That advice helped. Instead of worrying about what I’d lose, I focussed on what I would gain from publishing. I want to write, I want to inspire kids, and I do want to take risks and succeed.
Finding an Editor
All the editors I’d contacted said they’d like to help, but didn’t have time. However, one made me wonder if an essay for a 3 year old was the right move. Spoiler alert — it wasn’t.
Front Cover Design
I also started to look at front cover designers. Amazingly, the first person I contacted was gold. She was a partner member of ALLi, and pointed me to the ALLi website which was invaluable. There was so much information that it helped my resolve. I learnt about the different types of editing, and have so much more info for further down the line.
I was given a quote for front cover, design and layout, and will start in two months. She also gave me my first alpha reader who made me realise that kids hate essays. I made many revisions and have now had it edited by an editor from ALLi. There are still more steps to go, but I know I can complete them and that I won’t quit.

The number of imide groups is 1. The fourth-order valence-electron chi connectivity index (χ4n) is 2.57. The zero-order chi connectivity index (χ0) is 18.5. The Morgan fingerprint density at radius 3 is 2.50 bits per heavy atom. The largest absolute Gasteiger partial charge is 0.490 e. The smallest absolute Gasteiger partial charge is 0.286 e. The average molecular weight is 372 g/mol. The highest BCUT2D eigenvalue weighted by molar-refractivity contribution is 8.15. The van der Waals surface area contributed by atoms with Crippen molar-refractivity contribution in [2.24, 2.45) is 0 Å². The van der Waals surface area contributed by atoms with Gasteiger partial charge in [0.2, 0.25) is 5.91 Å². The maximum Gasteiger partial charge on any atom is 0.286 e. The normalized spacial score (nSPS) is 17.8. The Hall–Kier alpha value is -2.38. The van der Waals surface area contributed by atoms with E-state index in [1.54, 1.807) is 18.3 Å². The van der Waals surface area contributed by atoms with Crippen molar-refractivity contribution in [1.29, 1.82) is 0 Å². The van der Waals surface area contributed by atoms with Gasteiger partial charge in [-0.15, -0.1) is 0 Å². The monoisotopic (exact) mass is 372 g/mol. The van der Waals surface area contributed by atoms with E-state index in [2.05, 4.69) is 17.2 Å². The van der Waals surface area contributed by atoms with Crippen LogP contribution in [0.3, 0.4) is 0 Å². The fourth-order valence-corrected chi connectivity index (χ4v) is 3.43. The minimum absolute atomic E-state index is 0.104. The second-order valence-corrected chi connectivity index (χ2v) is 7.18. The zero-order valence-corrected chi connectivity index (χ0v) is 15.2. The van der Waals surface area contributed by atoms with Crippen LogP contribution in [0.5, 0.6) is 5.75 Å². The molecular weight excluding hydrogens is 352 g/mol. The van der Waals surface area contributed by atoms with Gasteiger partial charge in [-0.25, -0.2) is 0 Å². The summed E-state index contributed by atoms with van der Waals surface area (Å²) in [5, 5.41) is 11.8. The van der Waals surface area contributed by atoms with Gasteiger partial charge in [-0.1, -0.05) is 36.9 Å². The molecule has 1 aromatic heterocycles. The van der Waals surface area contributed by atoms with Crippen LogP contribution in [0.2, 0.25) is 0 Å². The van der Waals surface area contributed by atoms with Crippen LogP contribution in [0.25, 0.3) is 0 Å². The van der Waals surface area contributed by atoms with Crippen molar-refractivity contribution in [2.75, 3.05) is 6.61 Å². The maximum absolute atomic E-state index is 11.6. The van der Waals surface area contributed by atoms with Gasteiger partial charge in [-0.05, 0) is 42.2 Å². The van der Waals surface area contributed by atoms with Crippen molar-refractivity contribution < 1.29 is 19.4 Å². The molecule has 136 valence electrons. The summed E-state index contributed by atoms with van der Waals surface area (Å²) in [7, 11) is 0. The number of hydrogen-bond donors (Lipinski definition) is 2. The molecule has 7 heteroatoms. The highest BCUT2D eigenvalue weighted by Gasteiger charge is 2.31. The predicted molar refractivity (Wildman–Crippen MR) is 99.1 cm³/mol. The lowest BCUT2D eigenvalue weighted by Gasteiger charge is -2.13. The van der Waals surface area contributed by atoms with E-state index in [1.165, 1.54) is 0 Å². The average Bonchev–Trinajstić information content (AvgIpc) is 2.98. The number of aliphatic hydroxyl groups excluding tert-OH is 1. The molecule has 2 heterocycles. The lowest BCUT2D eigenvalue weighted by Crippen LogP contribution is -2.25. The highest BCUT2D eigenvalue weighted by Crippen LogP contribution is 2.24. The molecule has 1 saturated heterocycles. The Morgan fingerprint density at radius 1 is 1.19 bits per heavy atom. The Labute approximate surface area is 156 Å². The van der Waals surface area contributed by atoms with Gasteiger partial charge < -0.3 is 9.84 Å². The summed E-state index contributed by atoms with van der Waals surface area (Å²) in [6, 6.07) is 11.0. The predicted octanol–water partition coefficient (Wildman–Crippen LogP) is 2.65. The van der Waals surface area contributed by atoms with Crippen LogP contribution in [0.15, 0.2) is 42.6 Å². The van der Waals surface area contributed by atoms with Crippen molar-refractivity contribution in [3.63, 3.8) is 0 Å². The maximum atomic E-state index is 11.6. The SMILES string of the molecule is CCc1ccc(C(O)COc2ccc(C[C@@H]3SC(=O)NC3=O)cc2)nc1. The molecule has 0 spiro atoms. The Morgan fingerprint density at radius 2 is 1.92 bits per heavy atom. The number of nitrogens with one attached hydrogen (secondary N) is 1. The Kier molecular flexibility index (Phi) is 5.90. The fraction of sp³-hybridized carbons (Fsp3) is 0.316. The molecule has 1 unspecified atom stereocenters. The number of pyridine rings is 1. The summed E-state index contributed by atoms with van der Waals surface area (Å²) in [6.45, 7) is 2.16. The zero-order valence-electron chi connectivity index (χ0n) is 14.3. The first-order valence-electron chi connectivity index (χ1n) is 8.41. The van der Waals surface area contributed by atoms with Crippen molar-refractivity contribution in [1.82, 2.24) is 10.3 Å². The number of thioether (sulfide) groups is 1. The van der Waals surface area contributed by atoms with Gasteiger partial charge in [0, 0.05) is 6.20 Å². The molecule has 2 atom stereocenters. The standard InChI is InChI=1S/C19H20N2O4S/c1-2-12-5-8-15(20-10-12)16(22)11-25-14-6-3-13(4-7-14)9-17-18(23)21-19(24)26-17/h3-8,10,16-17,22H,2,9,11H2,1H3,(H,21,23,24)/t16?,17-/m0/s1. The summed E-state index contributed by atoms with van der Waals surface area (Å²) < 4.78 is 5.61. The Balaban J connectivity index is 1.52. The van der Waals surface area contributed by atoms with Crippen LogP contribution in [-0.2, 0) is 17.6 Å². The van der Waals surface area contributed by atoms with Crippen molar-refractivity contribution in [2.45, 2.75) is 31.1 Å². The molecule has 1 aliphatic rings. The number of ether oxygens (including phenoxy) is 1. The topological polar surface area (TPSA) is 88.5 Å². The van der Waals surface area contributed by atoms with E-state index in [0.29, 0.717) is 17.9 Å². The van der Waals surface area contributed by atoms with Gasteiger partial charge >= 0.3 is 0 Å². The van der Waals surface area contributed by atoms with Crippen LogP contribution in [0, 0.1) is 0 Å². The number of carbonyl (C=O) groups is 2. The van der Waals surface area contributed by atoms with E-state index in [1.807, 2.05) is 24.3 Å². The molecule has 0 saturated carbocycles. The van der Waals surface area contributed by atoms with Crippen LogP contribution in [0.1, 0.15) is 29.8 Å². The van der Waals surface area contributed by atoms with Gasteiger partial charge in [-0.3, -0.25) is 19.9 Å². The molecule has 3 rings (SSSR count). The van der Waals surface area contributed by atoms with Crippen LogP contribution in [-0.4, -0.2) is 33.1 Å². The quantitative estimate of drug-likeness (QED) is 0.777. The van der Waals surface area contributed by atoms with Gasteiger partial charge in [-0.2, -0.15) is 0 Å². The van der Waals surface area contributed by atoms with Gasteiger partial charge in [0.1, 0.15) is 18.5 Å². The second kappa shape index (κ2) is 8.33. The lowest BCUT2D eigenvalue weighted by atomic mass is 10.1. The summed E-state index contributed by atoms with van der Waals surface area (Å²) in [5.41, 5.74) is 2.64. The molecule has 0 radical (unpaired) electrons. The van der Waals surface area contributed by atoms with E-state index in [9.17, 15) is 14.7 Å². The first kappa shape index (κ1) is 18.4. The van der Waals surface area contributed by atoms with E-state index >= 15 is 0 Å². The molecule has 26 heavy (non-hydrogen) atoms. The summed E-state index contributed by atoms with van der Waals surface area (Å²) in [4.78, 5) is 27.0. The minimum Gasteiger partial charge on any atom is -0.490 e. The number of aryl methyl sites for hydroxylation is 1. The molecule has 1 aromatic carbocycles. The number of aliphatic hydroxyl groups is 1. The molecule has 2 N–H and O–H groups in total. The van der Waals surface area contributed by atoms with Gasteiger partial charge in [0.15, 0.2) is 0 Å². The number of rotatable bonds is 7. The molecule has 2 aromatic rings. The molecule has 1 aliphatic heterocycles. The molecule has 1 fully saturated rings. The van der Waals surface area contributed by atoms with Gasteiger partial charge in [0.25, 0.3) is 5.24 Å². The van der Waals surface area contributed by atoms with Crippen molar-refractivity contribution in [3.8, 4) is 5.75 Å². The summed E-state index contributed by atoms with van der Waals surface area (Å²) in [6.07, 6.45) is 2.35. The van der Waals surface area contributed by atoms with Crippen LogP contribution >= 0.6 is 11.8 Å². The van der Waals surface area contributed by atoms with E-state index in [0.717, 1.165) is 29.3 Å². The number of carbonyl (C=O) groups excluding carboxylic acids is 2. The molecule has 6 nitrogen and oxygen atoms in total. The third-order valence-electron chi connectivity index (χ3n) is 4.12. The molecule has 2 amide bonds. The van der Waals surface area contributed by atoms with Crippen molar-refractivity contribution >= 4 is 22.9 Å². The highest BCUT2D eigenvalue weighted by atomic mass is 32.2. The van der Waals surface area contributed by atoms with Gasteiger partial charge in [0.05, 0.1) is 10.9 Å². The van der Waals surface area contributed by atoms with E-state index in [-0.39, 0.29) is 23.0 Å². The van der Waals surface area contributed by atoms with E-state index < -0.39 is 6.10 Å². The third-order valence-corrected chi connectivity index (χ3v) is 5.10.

I’m already writing book two and have other books in mind. Despite still not knowing everything, I’m heading in the right direction with a passion for writing and publishing. I can’t wait to see my book launch in a few months’ time, and hope it’ll sell loads. Even if it doesn’t, I’m proud of myself for getting this far. I’m giving myself a few years to turn publishing into a viable career, and I am going to do everything I can to make this work.The Emotional Rollercoaster of Publishing Your First Book @Learning2Excite #indieauthor #selfpublishing #IARTG #ASMRG #writingcommunity Click To Tweet
OVER TO YOU
What did the publishing your first book feel like? If you’re still in the process of publishing, are you going through an emotional journey too?